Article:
Though mode-selective chemistry has been accomplished on a few small molecules, such as water, the difficulty in selectively breaking a single chemical bond has been thought to increase as the size of the molecule increases.
"Since larger molecules have many more vibrational motions available to them, they have many more ways to scramble the energy, and do so on a faster time scale than small molecules," Zwier says.
However, because of their size and complexity, large molecules, such as proteins, present an opportunity for a different kind of chemistry that does not involve breaking chemical bonds, Zwier says.
"Large molecules can reconfigure into many different shapes, or conformations," he says. "Such conformational changes are reactions in their own right, but they also can serve to change a molecule's reactivity with other molecules."
Zwier says making conformational changes in a molecule involves less energy than that required to break a chemical bond, and can be done through multiple pathways. His findings show that, by choosing different infrared wavelengths, the laser could be used to selectively choose the molecule's new shape.
In their study, the Purdue team used an infrared laser to excite specific bonds within a molecule that has three distinct conformations. The researchers applied the laser to a set of molecules found in one of the three conformations, giving them the energy they needed to undergo a conformational change. A second laser, using ultraviolet light, was then used to detect the changes in each of the conformations induced by the infrared laser.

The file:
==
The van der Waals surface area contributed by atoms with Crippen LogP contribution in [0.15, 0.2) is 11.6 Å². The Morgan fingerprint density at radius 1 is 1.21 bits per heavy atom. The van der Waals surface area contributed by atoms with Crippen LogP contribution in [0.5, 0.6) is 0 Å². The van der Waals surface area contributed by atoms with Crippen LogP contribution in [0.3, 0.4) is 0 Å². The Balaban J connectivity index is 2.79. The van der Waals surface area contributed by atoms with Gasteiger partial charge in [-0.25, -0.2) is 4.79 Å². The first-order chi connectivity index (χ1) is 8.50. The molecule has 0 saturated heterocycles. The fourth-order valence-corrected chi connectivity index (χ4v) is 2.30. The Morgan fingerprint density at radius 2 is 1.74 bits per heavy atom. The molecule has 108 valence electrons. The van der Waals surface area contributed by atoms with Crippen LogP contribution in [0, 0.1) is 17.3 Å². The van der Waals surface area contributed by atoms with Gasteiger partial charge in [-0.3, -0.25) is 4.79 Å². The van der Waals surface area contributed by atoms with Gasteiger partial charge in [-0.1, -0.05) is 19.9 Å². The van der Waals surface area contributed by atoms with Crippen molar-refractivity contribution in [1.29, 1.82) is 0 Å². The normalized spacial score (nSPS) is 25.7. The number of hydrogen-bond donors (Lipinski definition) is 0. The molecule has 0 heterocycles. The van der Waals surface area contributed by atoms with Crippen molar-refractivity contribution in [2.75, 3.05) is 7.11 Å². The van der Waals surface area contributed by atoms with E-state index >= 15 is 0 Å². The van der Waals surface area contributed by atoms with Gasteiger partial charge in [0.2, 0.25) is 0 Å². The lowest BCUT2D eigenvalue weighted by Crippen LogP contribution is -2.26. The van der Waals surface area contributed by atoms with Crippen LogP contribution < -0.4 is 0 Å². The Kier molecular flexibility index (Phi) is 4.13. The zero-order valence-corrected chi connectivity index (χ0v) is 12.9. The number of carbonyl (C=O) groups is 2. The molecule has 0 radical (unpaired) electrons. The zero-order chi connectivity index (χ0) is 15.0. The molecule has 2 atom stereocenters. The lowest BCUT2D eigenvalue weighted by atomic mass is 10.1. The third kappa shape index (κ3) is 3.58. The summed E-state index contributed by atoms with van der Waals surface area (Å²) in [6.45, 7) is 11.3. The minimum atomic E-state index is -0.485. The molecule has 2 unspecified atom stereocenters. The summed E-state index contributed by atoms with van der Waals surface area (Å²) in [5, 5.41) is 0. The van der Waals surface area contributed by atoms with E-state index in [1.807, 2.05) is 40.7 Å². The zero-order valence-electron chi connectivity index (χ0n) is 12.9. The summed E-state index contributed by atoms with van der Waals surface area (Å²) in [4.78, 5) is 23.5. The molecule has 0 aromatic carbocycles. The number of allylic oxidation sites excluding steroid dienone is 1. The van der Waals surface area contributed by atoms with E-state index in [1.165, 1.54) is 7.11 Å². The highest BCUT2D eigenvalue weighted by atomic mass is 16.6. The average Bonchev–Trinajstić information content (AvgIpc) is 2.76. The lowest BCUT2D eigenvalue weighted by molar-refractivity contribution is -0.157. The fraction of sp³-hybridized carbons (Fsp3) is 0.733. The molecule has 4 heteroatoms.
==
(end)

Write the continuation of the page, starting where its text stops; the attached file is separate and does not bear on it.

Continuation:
The researchers were surprised to find that when a particular bond was vibrationally excited by the laser, it would cause most of the molecules to reconfigure into a specific conformation, while exciting another bond would prompt the majority of molecules into a different conformation.
"Though we have yet to produce a uniform population with all molecules in the same conformation, we have shown that this method can prompt the molecules to change shape, favoring the formation of one over another," Zwier says.
The results suggest that mode-selective chemistry may actually be easier to induce in large molecules than in small ones, if ways can be found to selectively excite single bonds, he says.
"We've been able to show the feasibility of this approach in our molecule, but larger molecules, such as proteins, have many more groups that may absorb at similar wavelengths, so it could get more difficult to selectively excite a single bond," he says.
Zwier and his research team now plan to pursue further studies to determine how the molecules move from one configuration to another. Understanding this process could allow scientists to fine-tune the process of producing molecules with a particular conformation.
"One of the major challenges of future studies is to take this work on isolated molecules in the gas phase and see if the laser can be used to drive similar processes in molecules found in solution or on a surface," Zwier says.